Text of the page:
The gamble (if, in fact, it was one) worked. From the time of its release to May 2018, Fortnite earned $1.2 billion. For 2018, it is estimated that Fortnite will earn $2 billion.

That income has enabled Epic to fund its own esports push around the game with $100 million in tournament prizes for the 2018-2019 season. The competition will be open to all players, with no teams or franchises involved.

Photo Credit: The Verge

Free-to-pay games are nothing new to the video game industry, but their explosive success is. Conventional wisdom is that a game that sells for $5 is going to make more than a game that sells for $0. Yet thanks to in-game transactions that is no longer true. Candy Crush, Pokémon Go, Angry Birds 2: basically, if your mother has heard about it, it’s a free-to-play game that’s raking in the cash.

Late in 2017, another developer (one that just had its stock downgraded from “buy” thanks to Fortnite) changed a major release to free-to-play. While the move didn’t result in the massive success of Fortnite, it did bring a beloved franchise back from the brink of extinction.

Released in 1988, the game StarCraft (and its expansion, Brood War) would develop a massive following that would go on to make it one of the first video games to form huge tournaments and competitions around its gameplay (especially in South Korea, but elsewhere, as well).

When StarCraft II came out in 2010 (designed with competitions in mind), everyone assumed the next big esport had arrived. And for a while, it had. Then, for whatever reason (and there are several theories), the players of and audience for StarCraft II dwindled significantly.

So, late in 2017, Blizzard made the decision to make the first campaign, Wings of Liberty, and online player-vs-player matches free-to-play. It was a smart move, one that brought relevancy back to an old game (the 2010 Wings of Liberty was seven years old at the time and the most recent expansion, Legacy of the Void, had come out two years earlier).

Photo Credit: Sound Cloud

“We spent a lot of time thinking about the right way to do this,” Tim Morten, lead producer of StarCraft II, said to Polygon. “It was very important to us that this be accomplished in a way that feels good to our current player base and also attractive to new players or lapsed players who haven’t played since Wings of Liberty.”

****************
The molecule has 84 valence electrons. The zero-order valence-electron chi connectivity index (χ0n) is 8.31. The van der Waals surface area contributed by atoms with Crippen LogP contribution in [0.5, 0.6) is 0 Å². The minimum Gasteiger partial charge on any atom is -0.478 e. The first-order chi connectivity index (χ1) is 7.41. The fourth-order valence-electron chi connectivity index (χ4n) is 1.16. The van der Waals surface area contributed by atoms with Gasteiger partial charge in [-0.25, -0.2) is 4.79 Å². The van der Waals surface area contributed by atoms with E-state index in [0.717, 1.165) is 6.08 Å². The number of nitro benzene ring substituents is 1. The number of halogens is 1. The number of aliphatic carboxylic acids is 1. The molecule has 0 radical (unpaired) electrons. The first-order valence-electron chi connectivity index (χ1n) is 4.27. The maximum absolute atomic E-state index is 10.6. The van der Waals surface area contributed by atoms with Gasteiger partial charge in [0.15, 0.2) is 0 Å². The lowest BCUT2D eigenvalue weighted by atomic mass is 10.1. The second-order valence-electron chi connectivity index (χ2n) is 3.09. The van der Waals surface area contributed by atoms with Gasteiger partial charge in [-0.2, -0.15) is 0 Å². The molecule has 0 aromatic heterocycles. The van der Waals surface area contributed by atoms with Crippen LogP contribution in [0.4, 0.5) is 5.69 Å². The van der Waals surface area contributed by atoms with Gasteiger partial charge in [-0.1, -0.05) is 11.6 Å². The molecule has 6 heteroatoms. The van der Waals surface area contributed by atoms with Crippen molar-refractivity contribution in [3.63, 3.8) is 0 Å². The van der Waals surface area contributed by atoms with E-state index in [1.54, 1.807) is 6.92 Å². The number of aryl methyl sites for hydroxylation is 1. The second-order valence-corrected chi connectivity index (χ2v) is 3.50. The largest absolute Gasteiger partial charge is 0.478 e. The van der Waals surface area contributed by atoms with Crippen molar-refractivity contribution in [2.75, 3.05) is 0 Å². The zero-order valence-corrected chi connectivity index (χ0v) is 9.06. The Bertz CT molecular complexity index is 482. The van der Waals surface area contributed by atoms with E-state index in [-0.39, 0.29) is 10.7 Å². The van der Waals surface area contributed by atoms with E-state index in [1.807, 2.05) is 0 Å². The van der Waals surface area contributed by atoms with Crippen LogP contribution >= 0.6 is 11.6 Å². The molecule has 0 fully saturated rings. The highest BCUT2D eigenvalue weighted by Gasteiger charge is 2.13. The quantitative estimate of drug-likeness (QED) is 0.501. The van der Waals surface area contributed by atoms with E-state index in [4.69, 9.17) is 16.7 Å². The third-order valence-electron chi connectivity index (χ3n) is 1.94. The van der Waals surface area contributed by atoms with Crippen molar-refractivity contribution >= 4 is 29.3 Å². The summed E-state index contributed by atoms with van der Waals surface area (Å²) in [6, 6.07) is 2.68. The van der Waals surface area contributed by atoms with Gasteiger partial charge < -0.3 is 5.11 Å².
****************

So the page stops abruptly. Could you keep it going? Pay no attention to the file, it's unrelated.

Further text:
The free-to-play model stayed the same – no in-game currency or microtransactions were added.

“We’re just taking existing content that used to cost money and making it available for free,” said Morten.

Slowly, an audience has returned. Certainly, not the size of the original 2010 release or the heights of Brood War, but people are playing StarCraft II again. It’s popping up at esports competitions, and some retired players are returning to the scene.

Once seen as a sign of a game in trouble, both of these examples illustrate how free-to-play can be beneficial to both new games and old. Developers need to realize that for a free-to-play game to be successful, it needs to be honest. Players are willing to accept microtransactions as long as they don’t impact gameplay. Free-to-play games where you reach a point where it is impossible to progress without paying for an upgrade or buying new units will quickly be deleted.

The free-to-play model is not a guarantee of success, but it does seem to be the way the industry is heading. Developers who find ways to make in-game transactions feel like a benefit, without being essential, will be the ones who see a community grow around their game.